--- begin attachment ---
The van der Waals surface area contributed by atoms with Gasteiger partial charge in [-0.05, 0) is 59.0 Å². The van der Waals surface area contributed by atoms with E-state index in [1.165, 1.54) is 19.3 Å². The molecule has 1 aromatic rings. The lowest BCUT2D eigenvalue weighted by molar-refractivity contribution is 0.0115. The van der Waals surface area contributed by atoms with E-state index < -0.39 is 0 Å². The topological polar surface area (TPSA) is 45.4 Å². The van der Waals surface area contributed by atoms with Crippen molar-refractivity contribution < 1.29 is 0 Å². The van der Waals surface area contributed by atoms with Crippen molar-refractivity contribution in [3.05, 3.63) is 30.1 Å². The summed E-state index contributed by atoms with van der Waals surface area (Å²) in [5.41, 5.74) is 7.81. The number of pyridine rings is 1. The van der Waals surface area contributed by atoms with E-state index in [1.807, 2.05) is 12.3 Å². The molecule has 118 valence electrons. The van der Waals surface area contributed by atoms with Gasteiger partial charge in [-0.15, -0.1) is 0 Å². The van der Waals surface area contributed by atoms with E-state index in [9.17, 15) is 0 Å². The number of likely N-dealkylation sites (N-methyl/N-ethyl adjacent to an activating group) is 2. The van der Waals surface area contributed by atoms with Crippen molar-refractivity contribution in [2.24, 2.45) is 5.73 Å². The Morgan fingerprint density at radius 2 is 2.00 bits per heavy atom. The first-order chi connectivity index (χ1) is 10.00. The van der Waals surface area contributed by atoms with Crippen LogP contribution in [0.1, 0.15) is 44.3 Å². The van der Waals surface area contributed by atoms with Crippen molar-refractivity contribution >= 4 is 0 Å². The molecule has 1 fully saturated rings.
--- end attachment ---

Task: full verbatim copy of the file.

The van der Waals surface area contributed by atoms with Gasteiger partial charge in [-0.05, 0) is 59.0 Å². The van der Waals surface area contributed by atoms with E-state index in [1.165, 1.54) is 19.3 Å². The molecule has 1 aromatic rings. The lowest BCUT2D eigenvalue weighted by molar-refractivity contribution is 0.0115. The van der Waals surface area contributed by atoms with E-state index < -0.39 is 0 Å². The topological polar surface area (TPSA) is 45.4 Å². The van der Waals surface area contributed by atoms with Crippen molar-refractivity contribution < 1.29 is 0 Å². The van der Waals surface area contributed by atoms with Crippen molar-refractivity contribution in [3.05, 3.63) is 30.1 Å². The summed E-state index contributed by atoms with van der Waals surface area (Å²) in [5.41, 5.74) is 7.81. The number of pyridine rings is 1. The van der Waals surface area contributed by atoms with E-state index in [1.807, 2.05) is 12.3 Å². The molecule has 118 valence electrons. The van der Waals surface area contributed by atoms with Gasteiger partial charge in [-0.15, -0.1) is 0 Å². The van der Waals surface area contributed by atoms with E-state index in [9.17, 15) is 0 Å². The number of likely N-dealkylation sites (N-methyl/N-ethyl adjacent to an activating group) is 2. The van der Waals surface area contributed by atoms with Crippen molar-refractivity contribution in [2.24, 2.45) is 5.73 Å². The Morgan fingerprint density at radius 2 is 2.00 bits per heavy atom. The first-order chi connectivity index (χ1) is 10.00. The van der Waals surface area contributed by atoms with Crippen LogP contribution in [0.1, 0.15) is 44.3 Å². The van der Waals surface area contributed by atoms with Crippen molar-refractivity contribution >= 4 is 0 Å². The molecule has 1 fully saturated rings.